A man with Nazi memorabilia at his home who posted four anti-Semitic cards to neighbours in his block of flats has been put behind bars.
Sheffield Crown Court heard on November 14 how Peter Aird, aged 53, of Bramall Lane, Sheffield, was captured on CCTV in the mail room of his block of flats taking these cards from his mail box and placing them into his victims’ boxes.
Prosecuting barrister Ian West said: “A number of business cards were posted through the letter box of The Anchor Point accommodation, on Bramall Lane – a shared accommodation with shared letter boxes.” The cards featured a number of anti-Semitic comments relating to conspiracy theories about the Covid jab, according to Mr West.
Mr West said Aird clearly seems to have hostile views towards those of the Jewish religion, and unpleasant, fascist Nazi memorabilia was displayed at his home.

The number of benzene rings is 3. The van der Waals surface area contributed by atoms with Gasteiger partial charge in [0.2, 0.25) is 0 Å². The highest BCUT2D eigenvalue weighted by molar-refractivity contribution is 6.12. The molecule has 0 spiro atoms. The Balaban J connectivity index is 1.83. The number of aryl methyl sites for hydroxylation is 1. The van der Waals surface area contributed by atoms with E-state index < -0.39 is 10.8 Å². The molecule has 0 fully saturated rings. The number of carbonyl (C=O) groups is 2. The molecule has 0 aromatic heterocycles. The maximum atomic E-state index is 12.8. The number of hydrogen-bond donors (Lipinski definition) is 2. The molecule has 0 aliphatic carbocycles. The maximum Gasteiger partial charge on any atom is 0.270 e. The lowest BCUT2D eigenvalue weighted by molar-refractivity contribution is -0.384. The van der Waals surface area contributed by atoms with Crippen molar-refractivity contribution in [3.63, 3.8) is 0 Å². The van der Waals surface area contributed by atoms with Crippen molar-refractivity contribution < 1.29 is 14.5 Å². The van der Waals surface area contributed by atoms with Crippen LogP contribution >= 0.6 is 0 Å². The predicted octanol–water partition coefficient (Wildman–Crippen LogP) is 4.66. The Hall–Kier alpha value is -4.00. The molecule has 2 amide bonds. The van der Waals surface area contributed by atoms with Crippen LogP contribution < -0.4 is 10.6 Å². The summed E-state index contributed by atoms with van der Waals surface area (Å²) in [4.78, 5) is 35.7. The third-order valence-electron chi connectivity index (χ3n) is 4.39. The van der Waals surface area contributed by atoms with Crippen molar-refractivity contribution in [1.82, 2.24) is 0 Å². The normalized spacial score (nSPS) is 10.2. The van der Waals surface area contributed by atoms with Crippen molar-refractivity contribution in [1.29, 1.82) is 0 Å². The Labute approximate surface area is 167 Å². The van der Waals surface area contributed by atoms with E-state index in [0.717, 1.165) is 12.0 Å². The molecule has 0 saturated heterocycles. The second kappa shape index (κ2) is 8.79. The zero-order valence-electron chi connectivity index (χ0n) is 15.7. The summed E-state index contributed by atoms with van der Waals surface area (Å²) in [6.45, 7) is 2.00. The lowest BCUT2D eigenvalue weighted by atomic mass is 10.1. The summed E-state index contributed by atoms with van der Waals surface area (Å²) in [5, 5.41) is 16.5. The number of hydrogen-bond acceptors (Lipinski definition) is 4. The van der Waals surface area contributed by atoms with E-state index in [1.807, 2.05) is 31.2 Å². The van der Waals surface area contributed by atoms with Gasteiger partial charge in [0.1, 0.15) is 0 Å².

Aird, who has a previous conviction for manslaughter, pleaded guilty to four counts of sending an article with intent to cause distress or anxiety between November 29, 2021, and December 2, 2021, after he posted four anti-Semitic ‘business cards’ to neighbours’ homes.
Clarkson Baptiste, defending, said: “He had no idea of their ethnicity so this was not directly targeting the Jewish community so these cards weren’t sent to people he believed to be Jewish.”
Mr Baptiste added: “He cannot deny he holds views that a large proportion of our society would find objectionable and offensive. However, he maintains he is not anti-Jewish but what was printed would cause offence.”
Judge Peter Keslon KC told Aird he had manufactured and posted these cards into the letter boxes of others in his apartment block. He added that Aird’s neighbours were shocked, left feeling harassed and distressed, with one pregnant recipient left feeling ‘extremely anxious’ and others describing the material as ‘racist’ and saying the person responsible is ‘vile’.
Judge Kelson, who sentenced Aird to 12 months of custody, told him he was stirring-up racial hatred and submissions that he was not anti-Jewish ‘fall on deaf ears’. He added: “An immediate prison sentence is required in this case and it is necessary to mark society’s revulsion at your activity and a deterrent sentence is necessary.”